It is important that collaboration's strike the right balance between formality and informality. Formal agreements and processes help a collaboration not only operate efficiently and effectively but also lay the foundations upon which partners can begin to build trusting and mutually supportive relationships. Informal interaction encourages partners to do this building: it offers a safe and sheltered space within which partners can sound each other out on a personal level, form "off-the-record" relationships with each other and eventually develop personal networks and back channels that can oil the wheels of formality. This lubrication is essential; without it, the complexity of the issues and problems being addressed (plus the subtle intricacies of interpersonal and inter-organisational dynamics) will make it inevitable that the formal agreements and processes of a collaboration will at some point shudder and stall under the stress and strain of the diverse and competing demands placed upon them.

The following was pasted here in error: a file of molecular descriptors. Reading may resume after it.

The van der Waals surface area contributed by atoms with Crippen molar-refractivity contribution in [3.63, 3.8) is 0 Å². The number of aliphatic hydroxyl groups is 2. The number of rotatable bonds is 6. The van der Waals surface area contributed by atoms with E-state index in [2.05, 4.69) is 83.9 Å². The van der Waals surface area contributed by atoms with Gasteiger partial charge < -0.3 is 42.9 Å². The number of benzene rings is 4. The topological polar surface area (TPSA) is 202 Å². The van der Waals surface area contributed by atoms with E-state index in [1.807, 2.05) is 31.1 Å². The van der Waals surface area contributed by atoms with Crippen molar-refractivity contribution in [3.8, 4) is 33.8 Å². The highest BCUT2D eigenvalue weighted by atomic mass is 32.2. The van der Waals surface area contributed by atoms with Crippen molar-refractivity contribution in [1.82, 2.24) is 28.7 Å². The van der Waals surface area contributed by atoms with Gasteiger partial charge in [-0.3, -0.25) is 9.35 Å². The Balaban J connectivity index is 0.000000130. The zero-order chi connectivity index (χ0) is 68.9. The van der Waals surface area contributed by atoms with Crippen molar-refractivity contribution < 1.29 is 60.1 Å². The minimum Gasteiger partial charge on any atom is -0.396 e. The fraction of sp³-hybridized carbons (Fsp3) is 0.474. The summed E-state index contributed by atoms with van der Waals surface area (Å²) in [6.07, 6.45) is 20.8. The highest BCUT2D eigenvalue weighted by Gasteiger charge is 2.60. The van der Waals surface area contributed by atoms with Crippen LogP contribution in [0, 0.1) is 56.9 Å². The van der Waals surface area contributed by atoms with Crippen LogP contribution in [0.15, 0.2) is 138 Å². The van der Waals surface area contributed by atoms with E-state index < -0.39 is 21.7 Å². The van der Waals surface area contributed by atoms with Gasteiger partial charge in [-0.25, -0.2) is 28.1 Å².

Also, seeking a balance between formality and informality redresses the widespread imbalance in favour of formality built into the culture and fabric of many collaborations. Understandably, and with good reason, partners' parent organisations and other sponsors of collaborative working demand the tangible reassurance of formal systems and the accountability and measurability they enable. All too often, however, these formal systems fill almost all of the collaborative space. They preoccupy the minds and dictate the actions of partners and occupy the physical, virtual and perceptual spaces where informal interaction could have taken place: meetings are always formal, IT is always used for official purposes and people see people managed by systems rather than systems managed by people.
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